Thus came into effect the scrapping of the sponsorship law.
Qatar scraps the rule mandating employers’ consent to quit or switch jobs
On 9 September 2020, Law No.17, setting a guaranteed minimum wage and scrapping off NOC mandates, was published in Qatar’s Official Gazette. This was intended to come into effect starting from October 2021. However, because of certain other provisions amended across the legislative framework during the same time frame, the law’s implementation got pushed to a later date. It is now expected to come into effect starting from March 2021 onward.
Undoubtedly, the scraping of the NOC mandate and raising the minimum wage are attractive aspects for expatriates. This newly amended law would give them the leverage to explore new opportunities and make their transition from one job to another easier.
How does this actually work?
On 5 September 2020, the Minister of Administrative Department, Labour and Social Affairs (ADLSA) issued an itinerary that needs to be fulfilled in order to change jobs without obtaining NOC from the current employer. It is a seven-step process. (Please note: The below steps are applicable only for workers employed in the private sector covered by Labor Law No.14 of 2004.)
1. Inform your employer: You need to notify your current employer about your decision to quit via the ADLSA system. However, you are required to serve the notice period based on how long you’ve worked for your current employer (for two years or less, notice period is one month and if you have completed more than two years, then your notice period would be two months).
2. Upload the necessary documents as listed below:
• ADLSA: change-of-employer form
• Copy of employment contract signed by the current employer
• Copy of new employer’s job offer (in Arabic)
• Certain specialized professions might require you to upload a certified copy of the educational certificate and a license of practice as issued by the concerned authorities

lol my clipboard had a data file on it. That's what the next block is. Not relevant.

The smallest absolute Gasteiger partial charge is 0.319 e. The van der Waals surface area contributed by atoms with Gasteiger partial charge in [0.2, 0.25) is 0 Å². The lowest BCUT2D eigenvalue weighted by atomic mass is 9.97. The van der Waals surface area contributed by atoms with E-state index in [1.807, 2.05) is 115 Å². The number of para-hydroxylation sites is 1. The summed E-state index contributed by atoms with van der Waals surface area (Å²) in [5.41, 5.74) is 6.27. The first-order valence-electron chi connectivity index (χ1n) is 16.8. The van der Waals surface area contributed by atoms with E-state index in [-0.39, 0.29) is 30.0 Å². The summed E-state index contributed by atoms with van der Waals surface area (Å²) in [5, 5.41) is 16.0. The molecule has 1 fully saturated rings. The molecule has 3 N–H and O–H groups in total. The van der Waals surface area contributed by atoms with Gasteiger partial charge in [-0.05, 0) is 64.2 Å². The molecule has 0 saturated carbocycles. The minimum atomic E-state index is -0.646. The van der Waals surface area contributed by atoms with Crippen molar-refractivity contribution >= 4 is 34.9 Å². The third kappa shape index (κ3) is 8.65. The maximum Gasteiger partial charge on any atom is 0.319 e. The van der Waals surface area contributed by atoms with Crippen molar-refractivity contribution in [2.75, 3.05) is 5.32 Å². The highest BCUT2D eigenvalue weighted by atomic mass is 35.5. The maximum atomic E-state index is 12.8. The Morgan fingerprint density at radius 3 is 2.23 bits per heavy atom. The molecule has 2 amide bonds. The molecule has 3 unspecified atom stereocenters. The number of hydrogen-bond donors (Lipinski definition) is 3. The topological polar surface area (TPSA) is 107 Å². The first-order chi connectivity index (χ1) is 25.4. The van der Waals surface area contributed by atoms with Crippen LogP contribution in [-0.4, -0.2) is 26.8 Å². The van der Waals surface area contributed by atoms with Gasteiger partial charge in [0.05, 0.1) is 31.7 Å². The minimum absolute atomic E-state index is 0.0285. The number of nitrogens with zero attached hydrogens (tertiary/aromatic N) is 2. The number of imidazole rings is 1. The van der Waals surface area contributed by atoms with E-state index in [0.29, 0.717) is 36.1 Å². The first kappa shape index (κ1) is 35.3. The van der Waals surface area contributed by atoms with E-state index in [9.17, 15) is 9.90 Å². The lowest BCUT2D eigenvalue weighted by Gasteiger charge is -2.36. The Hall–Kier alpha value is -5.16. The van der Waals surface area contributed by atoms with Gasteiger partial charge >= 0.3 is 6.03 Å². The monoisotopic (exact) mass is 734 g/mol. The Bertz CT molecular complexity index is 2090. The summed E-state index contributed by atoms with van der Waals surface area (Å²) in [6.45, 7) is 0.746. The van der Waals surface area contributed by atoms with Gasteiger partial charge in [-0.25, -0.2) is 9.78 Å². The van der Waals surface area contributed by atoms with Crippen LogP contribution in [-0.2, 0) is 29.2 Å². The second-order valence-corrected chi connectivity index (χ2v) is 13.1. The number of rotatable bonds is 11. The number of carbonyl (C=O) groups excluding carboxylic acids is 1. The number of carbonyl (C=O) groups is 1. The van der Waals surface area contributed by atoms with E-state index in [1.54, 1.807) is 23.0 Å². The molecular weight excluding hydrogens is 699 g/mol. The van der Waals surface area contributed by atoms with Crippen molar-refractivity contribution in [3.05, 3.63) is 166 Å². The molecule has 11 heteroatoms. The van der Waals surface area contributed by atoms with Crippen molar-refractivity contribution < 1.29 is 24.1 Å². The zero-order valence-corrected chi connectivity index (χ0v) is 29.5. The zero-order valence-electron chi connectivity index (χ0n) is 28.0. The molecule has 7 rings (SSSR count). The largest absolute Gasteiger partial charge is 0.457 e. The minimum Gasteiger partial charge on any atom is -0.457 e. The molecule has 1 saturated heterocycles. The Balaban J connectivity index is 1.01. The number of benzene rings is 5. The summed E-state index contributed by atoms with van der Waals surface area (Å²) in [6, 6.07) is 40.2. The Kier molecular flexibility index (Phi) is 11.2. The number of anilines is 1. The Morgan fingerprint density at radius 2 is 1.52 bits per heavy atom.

3. ADLA has to approve: Once you’ve successfully uploaded the mandatory documents as listed above, the Ministry will send a text message to your current employer informing them about your decision to quit. You would be placed under the Ministry’s assessment during this time period. Your current employer can always raise queries regarding the same via email or hotline numbers that are available.
The Ministry has appointed a special committee to look after the smooth processing of the application. Upon processing your application, the Ministry will send a text message to you and your current employer, notifying that your notice period has started.
4. The new employer comes into the picture: At the end of the notice period, the new employer should initiate the electronic employment contract on ADLSA.
5. The employee is required to sign the contract: The new employer prints the contract and has the employee sign it.
6. Uploading the contract: Next, the new employer is required to upload the signed contract to the ADLSA system; a fee of QAR60 is applicable.
7. Requesting for new QID: Once the contract is authenticated, the new employer should apply for a new QID via Metrash2. Upon completion of this, the new employer can have the employee onboard.